WILLIAM H. LEARD, merchant and justice of the peace of Craigsville, is a member of a family well known for
its business ability and moral standing. He is a son of Christopher and Margaret (Shields) Leard, and was born
in West Franklin township, Armstrong county, Pennsylvania, July 17, 1846. The Lard family is of Scotch descent,
and Thomas Leard (grandfather) came from the north of Scotland to the United States when he was sixteen years of
age, and settled in what is now East Franklin township. He was a member of the Presbyterian church until his death,
which occurred in 1875, when he was in the eighty eighth year of his age. His son, Christopher Leard (father),
was born in 1823, and for a number of years was a farmer in West Franklin township, where he still owns about one
hundred and eighty acres of land, which is divided into two firms. In January, 1872, he moved to Craigsville and
formed a partnership with his two sons, William H. and Joseph S., under the firm name of Lard & Sons. In 1888
he withdrew from active business pursuits, and since that time has lived a retired life. He is a member of the
Presbyterian church, and a republican in politics, and has held nearly all the township's offices. He married Margaret
Shields, who was born in Indiana county in 1821 and is an esteemed member of the Presbyterian church.
William H. Lard was reared on his father's farm, and attended the public schools of West Franklin township and
Elder's Ridge academy. He also took a course in the Iron City Business college, and at twenty years of age entered
the employ of Messrs. Campbell Bros., railroad contractors of Altoona, Pa., as a clerk, but was soon promoted to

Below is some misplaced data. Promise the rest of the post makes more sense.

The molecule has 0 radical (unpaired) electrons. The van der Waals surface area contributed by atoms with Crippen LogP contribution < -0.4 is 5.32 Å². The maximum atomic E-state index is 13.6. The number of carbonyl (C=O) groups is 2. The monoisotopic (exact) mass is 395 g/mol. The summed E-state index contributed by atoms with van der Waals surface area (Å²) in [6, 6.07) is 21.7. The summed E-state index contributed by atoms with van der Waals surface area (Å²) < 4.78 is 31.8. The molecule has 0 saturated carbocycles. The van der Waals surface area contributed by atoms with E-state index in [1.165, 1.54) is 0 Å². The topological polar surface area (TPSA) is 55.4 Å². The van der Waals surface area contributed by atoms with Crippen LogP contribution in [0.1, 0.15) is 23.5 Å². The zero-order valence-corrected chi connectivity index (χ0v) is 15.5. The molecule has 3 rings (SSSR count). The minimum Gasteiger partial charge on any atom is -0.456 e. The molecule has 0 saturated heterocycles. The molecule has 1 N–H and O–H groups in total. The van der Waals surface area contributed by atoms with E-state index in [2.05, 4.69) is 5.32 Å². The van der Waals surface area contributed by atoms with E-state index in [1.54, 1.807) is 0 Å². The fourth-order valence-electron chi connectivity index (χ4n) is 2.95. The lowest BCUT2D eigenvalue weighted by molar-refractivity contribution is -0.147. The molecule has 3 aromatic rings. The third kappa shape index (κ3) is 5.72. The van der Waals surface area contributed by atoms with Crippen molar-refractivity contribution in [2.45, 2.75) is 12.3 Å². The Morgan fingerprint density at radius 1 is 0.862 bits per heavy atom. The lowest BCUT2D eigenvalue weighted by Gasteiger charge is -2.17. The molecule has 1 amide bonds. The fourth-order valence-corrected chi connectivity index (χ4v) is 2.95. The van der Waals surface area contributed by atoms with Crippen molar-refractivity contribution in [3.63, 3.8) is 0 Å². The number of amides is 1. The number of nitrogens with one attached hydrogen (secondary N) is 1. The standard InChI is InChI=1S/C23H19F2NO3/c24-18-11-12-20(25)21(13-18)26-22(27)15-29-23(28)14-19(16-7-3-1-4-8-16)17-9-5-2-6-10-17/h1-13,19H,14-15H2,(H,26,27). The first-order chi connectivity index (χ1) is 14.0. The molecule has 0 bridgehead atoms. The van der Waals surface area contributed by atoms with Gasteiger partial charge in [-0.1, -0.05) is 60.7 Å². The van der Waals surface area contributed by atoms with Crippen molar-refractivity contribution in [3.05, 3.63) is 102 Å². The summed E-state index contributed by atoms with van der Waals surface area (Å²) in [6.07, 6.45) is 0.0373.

"walking boss," which position he held for several years. January 1, 1872, he became a member of the
mercantile firm of Lard & Sons, of Craigsville. In 1881 Joseph S. Leard withdrew from the firm, and the firm
name became Leard & Son. In 1888 his father retired, He has fine and commodious sales rooms and keeps a large
and complete stock of dry goods, groceries, clothing, hardware and drugs, which are carefully selected to meet
the wants of his numerous patrons. He has an interest in the fiouringmill at Craigsville, where he is agent for
the New England Accident insurance company.
On May 2, 1872, he married Margaret E. Foster, daughter of William A. Foster, of Sugar Creek township. They have
three children: Otto R., Royal Boyd and Christopher K.
Politically, Mr. Lard is a stanch republican, and has at various times filled most of the township offices. In
1872 he was appointed postmaster of Craigsville, which position be resigned, when he was elected justice of the
peace of West Franklin township in 1879. At the end of his term as magistrate he was reelected and has served ever
since. He is a member of Craigsville Council, No. 1192, Royal Arcanum, and a member and elder of the Presbyterian
church of Worthington, of whose Sunday school he has served as superintendent for some ten years (at different
times). He is methodical and exact in his methods and prompt in the disposition of all his legal and business matters.
As a justice he is well liked, as a business man stands high, and as a citizen commands the respect of his community.
Biographical and Historical Cyclopedia
of Indiana and Armstrong Counties, Pennsylvania
Samuel T. Wiley, Historian & Editor
John M. Greshan & Co.
Armstrong County Pennsylvania Biographies
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